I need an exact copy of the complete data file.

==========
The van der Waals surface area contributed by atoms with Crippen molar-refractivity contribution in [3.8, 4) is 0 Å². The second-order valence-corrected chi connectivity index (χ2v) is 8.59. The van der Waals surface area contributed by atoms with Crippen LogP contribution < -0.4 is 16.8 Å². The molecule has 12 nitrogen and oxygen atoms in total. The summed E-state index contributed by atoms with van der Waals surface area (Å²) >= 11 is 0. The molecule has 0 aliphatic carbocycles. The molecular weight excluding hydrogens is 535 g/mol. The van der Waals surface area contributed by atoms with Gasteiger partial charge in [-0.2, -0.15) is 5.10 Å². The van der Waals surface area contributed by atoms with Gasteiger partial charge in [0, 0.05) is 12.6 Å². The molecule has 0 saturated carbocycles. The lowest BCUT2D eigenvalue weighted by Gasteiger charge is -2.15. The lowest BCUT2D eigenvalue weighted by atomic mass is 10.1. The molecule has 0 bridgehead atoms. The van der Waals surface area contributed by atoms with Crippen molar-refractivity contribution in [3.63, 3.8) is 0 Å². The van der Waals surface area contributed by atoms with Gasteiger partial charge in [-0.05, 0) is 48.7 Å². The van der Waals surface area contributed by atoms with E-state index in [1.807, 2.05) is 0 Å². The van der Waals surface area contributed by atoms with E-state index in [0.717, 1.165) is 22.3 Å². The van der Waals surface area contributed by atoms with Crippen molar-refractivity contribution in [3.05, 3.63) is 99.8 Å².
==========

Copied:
The van der Waals surface area contributed by atoms with Crippen molar-refractivity contribution in [3.8, 4) is 0 Å². The second-order valence-corrected chi connectivity index (χ2v) is 8.59. The van der Waals surface area contributed by atoms with Crippen LogP contribution < -0.4 is 16.8 Å². The molecule has 12 nitrogen and oxygen atoms in total. The summed E-state index contributed by atoms with van der Waals surface area (Å²) >= 11 is 0. The molecule has 0 aliphatic carbocycles. The molecular weight excluding hydrogens is 535 g/mol. The van der Waals surface area contributed by atoms with Gasteiger partial charge in [-0.2, -0.15) is 5.10 Å². The van der Waals surface area contributed by atoms with Gasteiger partial charge in [0, 0.05) is 12.6 Å². The molecule has 0 saturated carbocycles. The lowest BCUT2D eigenvalue weighted by Gasteiger charge is -2.15. The lowest BCUT2D eigenvalue weighted by atomic mass is 10.1. The molecule has 0 bridgehead atoms. The van der Waals surface area contributed by atoms with Crippen molar-refractivity contribution in [3.63, 3.8) is 0 Å². The van der Waals surface area contributed by atoms with Gasteiger partial charge in [-0.05, 0) is 48.7 Å². The van der Waals surface area contributed by atoms with E-state index in [1.807, 2.05) is 0 Å². The van der Waals surface area contributed by atoms with E-state index in [0.717, 1.165) is 22.3 Å². The van der Waals surface area contributed by atoms with Crippen molar-refractivity contribution in [3.05, 3.63) is 99.8 Å².